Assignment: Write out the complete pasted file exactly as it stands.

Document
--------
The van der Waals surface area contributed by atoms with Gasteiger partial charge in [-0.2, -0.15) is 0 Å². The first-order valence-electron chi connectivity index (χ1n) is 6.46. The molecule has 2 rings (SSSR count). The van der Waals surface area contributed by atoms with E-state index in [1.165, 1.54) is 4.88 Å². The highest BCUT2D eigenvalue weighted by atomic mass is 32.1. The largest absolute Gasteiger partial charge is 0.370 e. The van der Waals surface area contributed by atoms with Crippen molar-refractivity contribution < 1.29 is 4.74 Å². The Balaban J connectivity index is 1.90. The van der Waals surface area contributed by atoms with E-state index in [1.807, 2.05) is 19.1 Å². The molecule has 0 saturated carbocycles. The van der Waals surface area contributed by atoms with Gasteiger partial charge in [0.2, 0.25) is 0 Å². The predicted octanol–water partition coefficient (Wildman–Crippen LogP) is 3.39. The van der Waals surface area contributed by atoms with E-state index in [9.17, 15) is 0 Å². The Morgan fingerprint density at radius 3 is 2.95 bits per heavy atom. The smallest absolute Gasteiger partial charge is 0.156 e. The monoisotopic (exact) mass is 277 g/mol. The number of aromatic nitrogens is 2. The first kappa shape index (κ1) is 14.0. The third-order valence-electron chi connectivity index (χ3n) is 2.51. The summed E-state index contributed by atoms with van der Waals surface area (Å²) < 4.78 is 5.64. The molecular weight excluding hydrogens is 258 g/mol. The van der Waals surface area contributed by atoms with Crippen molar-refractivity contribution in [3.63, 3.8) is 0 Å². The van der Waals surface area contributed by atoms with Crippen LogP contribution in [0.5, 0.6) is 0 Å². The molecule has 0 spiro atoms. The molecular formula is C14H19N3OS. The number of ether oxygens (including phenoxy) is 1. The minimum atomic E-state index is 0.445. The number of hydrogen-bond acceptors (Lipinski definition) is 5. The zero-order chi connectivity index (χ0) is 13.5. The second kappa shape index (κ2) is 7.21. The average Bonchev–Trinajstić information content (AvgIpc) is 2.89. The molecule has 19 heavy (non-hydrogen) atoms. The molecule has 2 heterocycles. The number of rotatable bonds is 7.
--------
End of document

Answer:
The van der Waals surface area contributed by atoms with Gasteiger partial charge in [-0.2, -0.15) is 0 Å². The first-order valence-electron chi connectivity index (χ1n) is 6.46. The molecule has 2 rings (SSSR count). The van der Waals surface area contributed by atoms with E-state index in [1.165, 1.54) is 4.88 Å². The highest BCUT2D eigenvalue weighted by atomic mass is 32.1. The largest absolute Gasteiger partial charge is 0.370 e. The van der Waals surface area contributed by atoms with Crippen molar-refractivity contribution < 1.29 is 4.74 Å². The Balaban J connectivity index is 1.90. The van der Waals surface area contributed by atoms with E-state index in [1.807, 2.05) is 19.1 Å². The molecule has 0 saturated carbocycles. The van der Waals surface area contributed by atoms with Gasteiger partial charge in [0.2, 0.25) is 0 Å². The predicted octanol–water partition coefficient (Wildman–Crippen LogP) is 3.39. The van der Waals surface area contributed by atoms with E-state index in [9.17, 15) is 0 Å². The Morgan fingerprint density at radius 3 is 2.95 bits per heavy atom. The smallest absolute Gasteiger partial charge is 0.156 e. The monoisotopic (exact) mass is 277 g/mol. The number of aromatic nitrogens is 2. The first kappa shape index (κ1) is 14.0. The third-order valence-electron chi connectivity index (χ3n) is 2.51. The summed E-state index contributed by atoms with van der Waals surface area (Å²) < 4.78 is 5.64. The molecular weight excluding hydrogens is 258 g/mol. The van der Waals surface area contributed by atoms with Crippen molar-refractivity contribution in [3.63, 3.8) is 0 Å². The van der Waals surface area contributed by atoms with Crippen LogP contribution in [0.5, 0.6) is 0 Å². The molecule has 0 spiro atoms. The molecular formula is C14H19N3OS. The number of ether oxygens (including phenoxy) is 1. The minimum atomic E-state index is 0.445. The number of hydrogen-bond acceptors (Lipinski definition) is 5. The zero-order chi connectivity index (χ0) is 13.5. The second kappa shape index (κ2) is 7.21. The average Bonchev–Trinajstić information content (AvgIpc) is 2.89. The molecule has 19 heavy (non-hydrogen) atoms. The molecule has 2 heterocycles. The number of rotatable bonds is 7.